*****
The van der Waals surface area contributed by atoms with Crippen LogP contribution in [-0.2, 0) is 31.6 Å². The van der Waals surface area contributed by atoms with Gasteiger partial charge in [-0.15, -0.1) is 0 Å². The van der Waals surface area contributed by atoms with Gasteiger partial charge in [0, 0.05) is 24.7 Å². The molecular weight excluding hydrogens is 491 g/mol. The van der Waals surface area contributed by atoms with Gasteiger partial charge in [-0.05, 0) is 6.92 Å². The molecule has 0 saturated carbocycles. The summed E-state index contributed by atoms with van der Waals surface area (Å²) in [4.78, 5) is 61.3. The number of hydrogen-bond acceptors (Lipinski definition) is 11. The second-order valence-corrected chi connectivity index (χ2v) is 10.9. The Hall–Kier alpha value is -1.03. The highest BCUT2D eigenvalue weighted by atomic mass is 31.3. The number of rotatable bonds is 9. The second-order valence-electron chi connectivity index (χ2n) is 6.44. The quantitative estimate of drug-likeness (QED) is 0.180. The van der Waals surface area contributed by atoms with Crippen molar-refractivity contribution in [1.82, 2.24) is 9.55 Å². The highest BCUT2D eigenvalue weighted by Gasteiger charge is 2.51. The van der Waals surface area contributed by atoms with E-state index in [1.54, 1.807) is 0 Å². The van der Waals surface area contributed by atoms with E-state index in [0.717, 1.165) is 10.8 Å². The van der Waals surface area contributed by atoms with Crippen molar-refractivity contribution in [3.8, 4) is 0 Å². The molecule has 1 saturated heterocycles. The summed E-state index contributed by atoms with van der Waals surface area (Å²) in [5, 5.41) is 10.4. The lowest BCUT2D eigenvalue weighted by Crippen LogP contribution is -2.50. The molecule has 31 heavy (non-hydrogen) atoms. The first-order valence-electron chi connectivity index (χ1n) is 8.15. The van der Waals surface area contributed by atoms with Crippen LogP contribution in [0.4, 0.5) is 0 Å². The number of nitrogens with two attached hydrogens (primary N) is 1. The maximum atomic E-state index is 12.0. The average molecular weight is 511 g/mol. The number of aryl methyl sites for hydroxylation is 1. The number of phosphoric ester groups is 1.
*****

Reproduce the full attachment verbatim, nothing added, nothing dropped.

The van der Waals surface area contributed by atoms with Crippen LogP contribution in [-0.2, 0) is 31.6 Å². The van der Waals surface area contributed by atoms with Gasteiger partial charge in [-0.15, -0.1) is 0 Å². The van der Waals surface area contributed by atoms with Gasteiger partial charge in [0, 0.05) is 24.7 Å². The molecular weight excluding hydrogens is 491 g/mol. The van der Waals surface area contributed by atoms with Gasteiger partial charge in [-0.05, 0) is 6.92 Å². The molecule has 0 saturated carbocycles. The summed E-state index contributed by atoms with van der Waals surface area (Å²) in [4.78, 5) is 61.3. The number of hydrogen-bond acceptors (Lipinski definition) is 11. The second-order valence-corrected chi connectivity index (χ2v) is 10.9. The Hall–Kier alpha value is -1.03. The highest BCUT2D eigenvalue weighted by atomic mass is 31.3. The number of rotatable bonds is 9. The second-order valence-electron chi connectivity index (χ2n) is 6.44. The quantitative estimate of drug-likeness (QED) is 0.180. The van der Waals surface area contributed by atoms with Crippen molar-refractivity contribution in [1.82, 2.24) is 9.55 Å². The highest BCUT2D eigenvalue weighted by Gasteiger charge is 2.51. The van der Waals surface area contributed by atoms with E-state index in [1.54, 1.807) is 0 Å². The van der Waals surface area contributed by atoms with E-state index in [0.717, 1.165) is 10.8 Å². The van der Waals surface area contributed by atoms with Crippen molar-refractivity contribution in [3.8, 4) is 0 Å². The molecule has 1 saturated heterocycles. The summed E-state index contributed by atoms with van der Waals surface area (Å²) in [5, 5.41) is 10.4. The lowest BCUT2D eigenvalue weighted by Crippen LogP contribution is -2.50. The molecule has 31 heavy (non-hydrogen) atoms. The first-order valence-electron chi connectivity index (χ1n) is 8.15. The van der Waals surface area contributed by atoms with Crippen LogP contribution in [0.4, 0.5) is 0 Å². The number of nitrogens with two attached hydrogens (primary N) is 1. The maximum atomic E-state index is 12.0. The average molecular weight is 511 g/mol. The number of aryl methyl sites for hydroxylation is 1. The number of phosphoric ester groups is 1.